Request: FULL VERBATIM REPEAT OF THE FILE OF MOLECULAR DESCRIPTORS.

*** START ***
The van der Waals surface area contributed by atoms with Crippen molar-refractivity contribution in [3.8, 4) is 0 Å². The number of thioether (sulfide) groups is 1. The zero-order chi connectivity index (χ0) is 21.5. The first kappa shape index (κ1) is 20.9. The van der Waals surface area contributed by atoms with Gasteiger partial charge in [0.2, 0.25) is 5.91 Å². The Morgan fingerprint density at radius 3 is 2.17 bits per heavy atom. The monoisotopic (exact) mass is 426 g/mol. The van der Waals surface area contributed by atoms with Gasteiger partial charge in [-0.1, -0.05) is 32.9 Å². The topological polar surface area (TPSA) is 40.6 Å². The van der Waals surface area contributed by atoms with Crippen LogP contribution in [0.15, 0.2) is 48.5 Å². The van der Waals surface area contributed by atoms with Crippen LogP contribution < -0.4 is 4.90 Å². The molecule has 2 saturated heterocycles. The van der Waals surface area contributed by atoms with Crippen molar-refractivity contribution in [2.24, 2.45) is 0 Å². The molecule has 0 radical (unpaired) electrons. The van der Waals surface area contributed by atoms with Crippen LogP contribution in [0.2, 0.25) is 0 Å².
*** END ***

The van der Waals surface area contributed by atoms with Crippen molar-refractivity contribution in [3.8, 4) is 0 Å². The number of thioether (sulfide) groups is 1. The zero-order chi connectivity index (χ0) is 21.5. The first kappa shape index (κ1) is 20.9. The van der Waals surface area contributed by atoms with Gasteiger partial charge in [0.2, 0.25) is 5.91 Å². The Morgan fingerprint density at radius 3 is 2.17 bits per heavy atom. The monoisotopic (exact) mass is 426 g/mol. The van der Waals surface area contributed by atoms with Gasteiger partial charge in [-0.1, -0.05) is 32.9 Å². The topological polar surface area (TPSA) is 40.6 Å². The van der Waals surface area contributed by atoms with Crippen LogP contribution in [0.15, 0.2) is 48.5 Å². The van der Waals surface area contributed by atoms with Crippen LogP contribution < -0.4 is 4.90 Å². The molecule has 2 saturated heterocycles. The van der Waals surface area contributed by atoms with Crippen molar-refractivity contribution in [2.24, 2.45) is 0 Å². The molecule has 0 radical (unpaired) electrons. The van der Waals surface area contributed by atoms with Crippen LogP contribution in [0.2, 0.25) is 0 Å².